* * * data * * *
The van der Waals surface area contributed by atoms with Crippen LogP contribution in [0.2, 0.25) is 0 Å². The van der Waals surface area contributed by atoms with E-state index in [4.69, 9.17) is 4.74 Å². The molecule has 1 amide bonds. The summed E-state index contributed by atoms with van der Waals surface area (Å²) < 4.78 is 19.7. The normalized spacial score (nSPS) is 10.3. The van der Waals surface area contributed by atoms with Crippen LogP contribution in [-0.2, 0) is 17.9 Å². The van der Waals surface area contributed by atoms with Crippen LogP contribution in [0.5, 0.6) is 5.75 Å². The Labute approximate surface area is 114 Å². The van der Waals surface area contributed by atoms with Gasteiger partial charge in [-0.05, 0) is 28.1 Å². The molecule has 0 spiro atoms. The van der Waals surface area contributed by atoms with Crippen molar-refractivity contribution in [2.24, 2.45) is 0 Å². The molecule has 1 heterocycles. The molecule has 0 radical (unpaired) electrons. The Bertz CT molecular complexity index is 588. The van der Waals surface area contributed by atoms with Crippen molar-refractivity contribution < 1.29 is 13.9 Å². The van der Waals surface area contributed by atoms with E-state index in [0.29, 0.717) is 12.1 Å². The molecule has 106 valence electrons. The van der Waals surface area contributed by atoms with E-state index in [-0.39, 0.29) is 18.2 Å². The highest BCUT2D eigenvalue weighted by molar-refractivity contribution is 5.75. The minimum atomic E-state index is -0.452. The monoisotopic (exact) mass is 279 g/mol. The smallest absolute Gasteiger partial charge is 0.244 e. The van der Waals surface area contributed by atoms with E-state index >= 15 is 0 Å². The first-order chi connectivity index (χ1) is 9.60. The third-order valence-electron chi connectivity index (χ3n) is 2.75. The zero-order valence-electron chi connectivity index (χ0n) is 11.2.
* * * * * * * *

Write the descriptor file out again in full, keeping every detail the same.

The van der Waals surface area contributed by atoms with Crippen LogP contribution in [0.2, 0.25) is 0 Å². The van der Waals surface area contributed by atoms with E-state index in [4.69, 9.17) is 4.74 Å². The molecule has 1 amide bonds. The summed E-state index contributed by atoms with van der Waals surface area (Å²) < 4.78 is 19.7. The normalized spacial score (nSPS) is 10.3. The van der Waals surface area contributed by atoms with Crippen LogP contribution in [-0.2, 0) is 17.9 Å². The van der Waals surface area contributed by atoms with Crippen LogP contribution in [0.5, 0.6) is 5.75 Å². The Labute approximate surface area is 114 Å². The van der Waals surface area contributed by atoms with Gasteiger partial charge in [-0.05, 0) is 28.1 Å². The molecule has 0 spiro atoms. The van der Waals surface area contributed by atoms with Crippen molar-refractivity contribution in [2.24, 2.45) is 0 Å². The molecule has 1 heterocycles. The molecule has 0 radical (unpaired) electrons. The Bertz CT molecular complexity index is 588. The van der Waals surface area contributed by atoms with Crippen molar-refractivity contribution < 1.29 is 13.9 Å². The van der Waals surface area contributed by atoms with E-state index in [0.29, 0.717) is 12.1 Å². The molecule has 106 valence electrons. The van der Waals surface area contributed by atoms with E-state index in [-0.39, 0.29) is 18.2 Å². The highest BCUT2D eigenvalue weighted by molar-refractivity contribution is 5.75. The minimum atomic E-state index is -0.452. The monoisotopic (exact) mass is 279 g/mol. The smallest absolute Gasteiger partial charge is 0.244 e. The van der Waals surface area contributed by atoms with E-state index >= 15 is 0 Å². The first-order chi connectivity index (χ1) is 9.60. The third-order valence-electron chi connectivity index (χ3n) is 2.75. The zero-order valence-electron chi connectivity index (χ0n) is 11.2.